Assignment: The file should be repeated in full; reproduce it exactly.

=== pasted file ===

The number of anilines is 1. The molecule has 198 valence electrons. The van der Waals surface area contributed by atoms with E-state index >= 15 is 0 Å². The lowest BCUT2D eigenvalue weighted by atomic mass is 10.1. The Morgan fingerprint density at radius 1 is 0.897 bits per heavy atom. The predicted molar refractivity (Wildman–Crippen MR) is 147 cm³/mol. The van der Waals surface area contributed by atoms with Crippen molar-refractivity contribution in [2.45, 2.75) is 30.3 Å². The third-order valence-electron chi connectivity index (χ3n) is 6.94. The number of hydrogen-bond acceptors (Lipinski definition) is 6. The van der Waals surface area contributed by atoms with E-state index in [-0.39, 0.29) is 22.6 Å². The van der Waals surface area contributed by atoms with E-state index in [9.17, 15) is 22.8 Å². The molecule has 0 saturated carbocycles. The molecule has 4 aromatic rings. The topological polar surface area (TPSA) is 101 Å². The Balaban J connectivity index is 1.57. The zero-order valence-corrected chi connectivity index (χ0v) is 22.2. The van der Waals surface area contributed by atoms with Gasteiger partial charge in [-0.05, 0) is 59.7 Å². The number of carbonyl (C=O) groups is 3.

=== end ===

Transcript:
The number of anilines is 1. The molecule has 198 valence electrons. The van der Waals surface area contributed by atoms with E-state index >= 15 is 0 Å². The lowest BCUT2D eigenvalue weighted by atomic mass is 10.1. The Morgan fingerprint density at radius 1 is 0.897 bits per heavy atom. The predicted molar refractivity (Wildman–Crippen MR) is 147 cm³/mol. The van der Waals surface area contributed by atoms with Crippen molar-refractivity contribution in [2.45, 2.75) is 30.3 Å². The third-order valence-electron chi connectivity index (χ3n) is 6.94. The number of hydrogen-bond acceptors (Lipinski definition) is 6. The van der Waals surface area contributed by atoms with E-state index in [-0.39, 0.29) is 22.6 Å². The van der Waals surface area contributed by atoms with E-state index in [9.17, 15) is 22.8 Å². The molecule has 0 saturated carbocycles. The molecule has 4 aromatic rings. The topological polar surface area (TPSA) is 101 Å². The Balaban J connectivity index is 1.57. The zero-order valence-corrected chi connectivity index (χ0v) is 22.2. The van der Waals surface area contributed by atoms with Gasteiger partial charge in [-0.05, 0) is 59.7 Å². The number of carbonyl (C=O) groups is 3.